Abimbola Carrol is a young Sierra Leonean entrepreneur full of energy and zest; determined to succeed in whatever he does. That came out strongly when I listened to him on the phone from London where he was recently on a brief visit. I could tell he meant business and that he was ready to do whatever it took to prove that Sierra Leoneans can succeed in business.

Abimbola (Bimbola for short) told me he left a 9-5 job in London in 2004 (two years after the end of the war) to start his tourism business which he simply baptized “Visit Sierra Leone” (www.visitsierraleone.org). That message convinced me (I am normally not easy to convince, but the vibes coming from him were very positive). I knew he will go very far because being a risk-taker is the mark of the true businessman. I know, because I am also a kind of businessman, a publisher. How many Sierra Leoneans would leave a comparatively comfortable job in the West to return to poor Sierra Leone to start a business? Not many, I can assure you. He believes it is very vital to have Sierra Leoneans return home saying “I know not everyone can leave their lives and return home at this moment and this isn’t always an economically driven decision. But we have to bear in mind that as Sierra Leoneans have a responsibility to Sierra Leone. For me it’s that simple. Why do we expect our problems to be solved by someone else while we analyze and philosophize from outside? ”
Bimbola (pictured) was a student at Fourah Bay College, University of Sierra Leone, but like so many of his compatriots – had to leave in 1997 at the height of the war. He went first to the Gambia and later found his way to London where he completed his studies in Marketing and Information Technology. He would have, like many Sierra Leoneans in that part of the world, simply settled down in his job to visit Sierra Leone only once in while to see family and friends but he decided to drop everything and return home to do what he considers more worthwhile and self-fulfilling.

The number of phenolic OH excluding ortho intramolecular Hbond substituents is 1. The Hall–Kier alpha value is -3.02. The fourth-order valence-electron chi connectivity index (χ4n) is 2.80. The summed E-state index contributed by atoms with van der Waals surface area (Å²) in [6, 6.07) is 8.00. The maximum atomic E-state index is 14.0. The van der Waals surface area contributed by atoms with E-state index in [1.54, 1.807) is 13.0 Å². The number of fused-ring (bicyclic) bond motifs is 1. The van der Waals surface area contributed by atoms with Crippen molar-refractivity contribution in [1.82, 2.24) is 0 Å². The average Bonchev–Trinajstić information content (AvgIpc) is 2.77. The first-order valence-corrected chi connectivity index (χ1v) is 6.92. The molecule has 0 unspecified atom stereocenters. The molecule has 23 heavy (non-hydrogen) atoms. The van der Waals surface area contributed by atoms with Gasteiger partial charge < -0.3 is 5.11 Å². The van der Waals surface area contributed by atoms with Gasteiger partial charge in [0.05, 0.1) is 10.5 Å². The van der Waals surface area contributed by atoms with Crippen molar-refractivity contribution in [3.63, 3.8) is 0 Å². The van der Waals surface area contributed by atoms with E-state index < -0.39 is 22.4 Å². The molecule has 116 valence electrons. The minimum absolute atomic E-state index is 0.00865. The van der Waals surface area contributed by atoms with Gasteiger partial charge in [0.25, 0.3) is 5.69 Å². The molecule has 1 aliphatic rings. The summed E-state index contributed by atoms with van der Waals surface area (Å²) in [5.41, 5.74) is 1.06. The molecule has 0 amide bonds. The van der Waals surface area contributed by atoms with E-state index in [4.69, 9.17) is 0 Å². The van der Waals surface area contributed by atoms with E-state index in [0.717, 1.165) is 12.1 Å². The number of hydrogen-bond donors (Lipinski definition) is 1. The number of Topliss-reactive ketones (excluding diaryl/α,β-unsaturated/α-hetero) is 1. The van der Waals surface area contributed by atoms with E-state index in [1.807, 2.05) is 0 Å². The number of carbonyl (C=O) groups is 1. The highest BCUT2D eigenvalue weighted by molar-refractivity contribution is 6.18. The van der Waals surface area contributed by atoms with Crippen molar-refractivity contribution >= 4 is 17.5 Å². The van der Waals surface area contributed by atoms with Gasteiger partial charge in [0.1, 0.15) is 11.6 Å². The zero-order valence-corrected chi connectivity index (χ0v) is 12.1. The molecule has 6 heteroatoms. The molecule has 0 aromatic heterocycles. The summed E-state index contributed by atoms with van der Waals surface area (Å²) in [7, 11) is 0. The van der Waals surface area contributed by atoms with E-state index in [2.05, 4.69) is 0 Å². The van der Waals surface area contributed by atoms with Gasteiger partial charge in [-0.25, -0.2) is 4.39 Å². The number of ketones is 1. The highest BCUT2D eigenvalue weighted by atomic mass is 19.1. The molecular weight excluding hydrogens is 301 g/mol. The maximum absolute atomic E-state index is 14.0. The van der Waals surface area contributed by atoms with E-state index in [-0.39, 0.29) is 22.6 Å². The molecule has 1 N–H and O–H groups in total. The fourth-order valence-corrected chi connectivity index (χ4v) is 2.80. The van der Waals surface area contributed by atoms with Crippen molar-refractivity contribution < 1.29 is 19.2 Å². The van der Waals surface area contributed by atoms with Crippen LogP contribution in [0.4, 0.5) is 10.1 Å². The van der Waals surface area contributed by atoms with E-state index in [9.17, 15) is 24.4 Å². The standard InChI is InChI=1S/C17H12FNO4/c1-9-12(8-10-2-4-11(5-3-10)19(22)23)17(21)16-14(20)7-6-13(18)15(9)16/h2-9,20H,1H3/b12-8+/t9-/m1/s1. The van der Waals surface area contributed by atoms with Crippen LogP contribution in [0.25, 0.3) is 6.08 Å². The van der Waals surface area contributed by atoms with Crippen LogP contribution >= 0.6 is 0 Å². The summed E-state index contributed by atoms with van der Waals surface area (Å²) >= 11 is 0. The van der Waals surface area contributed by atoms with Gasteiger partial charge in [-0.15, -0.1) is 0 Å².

Then influential people started noticing what he was doing and continues to do. In 2005, a year after he started his business in Freetown, Bimbola took part in a documentary for BBC World which explored the tourism potential and challenges in the country. That documentary later formed the core of Dfid’s “Back in Business” investment promotion video for Sierra Leone. He was also featured in the Brussels Airlines in-flight magazine “B-Spirit” where he talked about the tour operating aspect of his company, Visit Sierra Leone (quite an easy name to remember, you would say).
As if that was not enough, Bimbola also established another business called Otolo Web Solutions which he describes as an IT firm whose main focus is “enabling Sierra Leonean companies to get an effective web presence.” He tells me there are many business opportunities in Sierra Leone despite the challenges.
As we talked, I found out Bimbola was also a founding member of the Sierra Leone Diaspora Network (SLDN), a London based Diaspora organization encouraging stronger business ties between the Sierra Leone Diaspora in the UK and Sierra Leone. As part of this group, Bimbola was chosen to take part in the March 2006 Investment Forum in Sierra Leone, the first forum to take place in that country after eleven years of a horrific civil war.